Use this URL to cite or link to this record in EThOS: http://ethos.bl.uk/OrderDetails.do?uin=uk.bl.ethos.588381
Title: Relative distance : practices of relatedness among transnational Kenyan families
Author: Fesenmyer, Leslie E.
Awarding Body: University of Oxford
Current Institution: University of Oxford
Date of Award: 2012
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Abstract:
In this thesis I examine familial dynamics and relations between Kenyan migrants in London and their non-migrant kin remaining in Kenya. Two transnational family configurations predominate: younger migrants and their non-migrant parents and siblings, and older transnational couples (migrant wives and non-migrant husbands). If migration is understood as a morally-laden social process, then how migrant and non-migrant kin engage with the distance(s) between them become the grounds on which what it means to be related is expressed and negotiated. Distance emerges not only as geographic and physical, but also as socially generated by the actions and inactions of kin. I argue that the emplacement of kin in different contexts post-migration, particularly younger migrants within a nascent Pentecostal community in London, mediates transnational kin relations. The thesis challenges a predominant strand of research on transnational families, which contends that migration disrupts kin relations and contributes to the commodification of love and care. Moreover, the focus on transnational Kenyan families fills a gap in African diaspora research that has largely focused on migrants from West Africa and issues of identity, diaspora politics, and development, while also addressing themes in African anthropology, such as, intergenerational reciprocity, social reproduction, and change.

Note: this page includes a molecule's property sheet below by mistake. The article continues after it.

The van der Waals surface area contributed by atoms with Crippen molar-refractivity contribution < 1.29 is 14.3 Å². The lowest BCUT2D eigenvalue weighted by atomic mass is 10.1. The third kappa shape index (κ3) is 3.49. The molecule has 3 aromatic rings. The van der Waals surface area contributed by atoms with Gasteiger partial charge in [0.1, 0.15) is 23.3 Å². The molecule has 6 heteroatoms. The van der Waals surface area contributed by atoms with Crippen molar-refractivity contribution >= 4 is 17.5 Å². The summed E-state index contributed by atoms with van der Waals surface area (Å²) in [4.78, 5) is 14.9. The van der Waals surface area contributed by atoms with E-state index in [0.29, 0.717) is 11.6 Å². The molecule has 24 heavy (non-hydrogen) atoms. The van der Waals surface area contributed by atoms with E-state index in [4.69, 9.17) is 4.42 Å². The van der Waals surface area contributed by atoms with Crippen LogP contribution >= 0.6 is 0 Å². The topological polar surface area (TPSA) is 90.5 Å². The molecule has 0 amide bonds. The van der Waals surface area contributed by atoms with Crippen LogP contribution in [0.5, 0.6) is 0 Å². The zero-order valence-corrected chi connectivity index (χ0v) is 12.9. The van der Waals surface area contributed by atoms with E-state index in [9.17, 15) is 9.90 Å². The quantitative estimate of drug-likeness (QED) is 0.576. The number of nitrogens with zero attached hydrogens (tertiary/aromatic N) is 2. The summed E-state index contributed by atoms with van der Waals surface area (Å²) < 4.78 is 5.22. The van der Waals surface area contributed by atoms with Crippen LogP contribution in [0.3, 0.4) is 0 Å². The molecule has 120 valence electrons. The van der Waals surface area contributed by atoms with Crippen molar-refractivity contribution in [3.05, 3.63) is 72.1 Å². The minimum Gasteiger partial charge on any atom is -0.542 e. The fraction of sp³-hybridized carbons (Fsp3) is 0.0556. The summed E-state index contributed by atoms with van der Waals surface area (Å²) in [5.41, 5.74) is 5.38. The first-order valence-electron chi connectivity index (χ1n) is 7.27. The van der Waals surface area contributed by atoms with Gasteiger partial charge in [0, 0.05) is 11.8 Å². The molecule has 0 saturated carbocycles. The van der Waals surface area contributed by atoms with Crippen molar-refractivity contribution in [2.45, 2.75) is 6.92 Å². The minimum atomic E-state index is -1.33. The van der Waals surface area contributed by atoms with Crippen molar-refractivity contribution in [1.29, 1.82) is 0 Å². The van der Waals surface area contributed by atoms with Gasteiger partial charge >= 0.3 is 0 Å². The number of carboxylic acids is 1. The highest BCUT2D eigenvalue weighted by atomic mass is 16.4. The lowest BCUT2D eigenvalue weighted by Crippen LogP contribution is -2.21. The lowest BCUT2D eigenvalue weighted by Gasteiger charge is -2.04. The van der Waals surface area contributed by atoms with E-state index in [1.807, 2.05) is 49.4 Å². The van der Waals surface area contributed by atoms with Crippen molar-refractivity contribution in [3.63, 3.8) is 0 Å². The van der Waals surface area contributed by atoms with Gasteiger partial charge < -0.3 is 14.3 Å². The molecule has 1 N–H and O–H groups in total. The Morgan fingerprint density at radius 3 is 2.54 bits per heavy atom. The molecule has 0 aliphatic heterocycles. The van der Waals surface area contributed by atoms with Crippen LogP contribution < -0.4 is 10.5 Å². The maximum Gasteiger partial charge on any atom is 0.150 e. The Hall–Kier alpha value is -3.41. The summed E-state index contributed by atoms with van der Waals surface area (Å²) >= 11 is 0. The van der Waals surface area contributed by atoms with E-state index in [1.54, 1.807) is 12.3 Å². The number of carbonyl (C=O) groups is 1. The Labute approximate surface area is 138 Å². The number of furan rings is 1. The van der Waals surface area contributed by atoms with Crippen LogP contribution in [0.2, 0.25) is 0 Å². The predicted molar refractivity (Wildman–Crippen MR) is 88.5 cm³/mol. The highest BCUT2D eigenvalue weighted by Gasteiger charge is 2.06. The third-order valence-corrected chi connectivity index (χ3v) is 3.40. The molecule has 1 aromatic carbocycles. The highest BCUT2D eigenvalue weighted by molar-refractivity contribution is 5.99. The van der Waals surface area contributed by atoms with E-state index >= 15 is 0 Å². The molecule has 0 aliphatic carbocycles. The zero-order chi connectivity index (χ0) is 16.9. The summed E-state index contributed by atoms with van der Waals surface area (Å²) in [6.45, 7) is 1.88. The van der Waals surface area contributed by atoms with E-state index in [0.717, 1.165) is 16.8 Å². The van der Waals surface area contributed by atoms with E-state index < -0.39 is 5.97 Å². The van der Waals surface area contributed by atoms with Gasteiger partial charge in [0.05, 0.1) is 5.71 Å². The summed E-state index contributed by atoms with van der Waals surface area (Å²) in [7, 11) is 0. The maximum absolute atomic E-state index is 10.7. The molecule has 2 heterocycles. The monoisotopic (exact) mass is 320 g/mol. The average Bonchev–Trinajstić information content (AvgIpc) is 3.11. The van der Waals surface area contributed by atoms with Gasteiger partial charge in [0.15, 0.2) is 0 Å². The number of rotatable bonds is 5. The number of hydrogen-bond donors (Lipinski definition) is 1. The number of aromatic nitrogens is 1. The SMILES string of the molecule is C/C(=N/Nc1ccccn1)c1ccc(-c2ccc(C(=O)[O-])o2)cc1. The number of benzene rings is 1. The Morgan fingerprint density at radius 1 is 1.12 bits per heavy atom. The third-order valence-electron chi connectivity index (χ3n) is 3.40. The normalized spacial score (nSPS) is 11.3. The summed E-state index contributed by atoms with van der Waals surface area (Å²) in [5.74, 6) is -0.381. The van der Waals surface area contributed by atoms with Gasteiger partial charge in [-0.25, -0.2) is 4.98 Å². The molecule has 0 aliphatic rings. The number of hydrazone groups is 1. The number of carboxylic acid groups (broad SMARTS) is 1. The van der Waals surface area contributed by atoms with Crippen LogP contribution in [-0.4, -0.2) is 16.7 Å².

Supervisor: Neveu-Kringelbach, Hélène; Charsley, Katharine Sponsor: Not available
Qualification Name: Thesis (Ph.D.) Qualification Level: Doctoral
EThOS ID: uk.bl.ethos.588381  DOI: Not available
Keywords: Anthropology ; Social anthropology ; Transnationalism ; kinship ; migration ; Kenya ; United Kingdom
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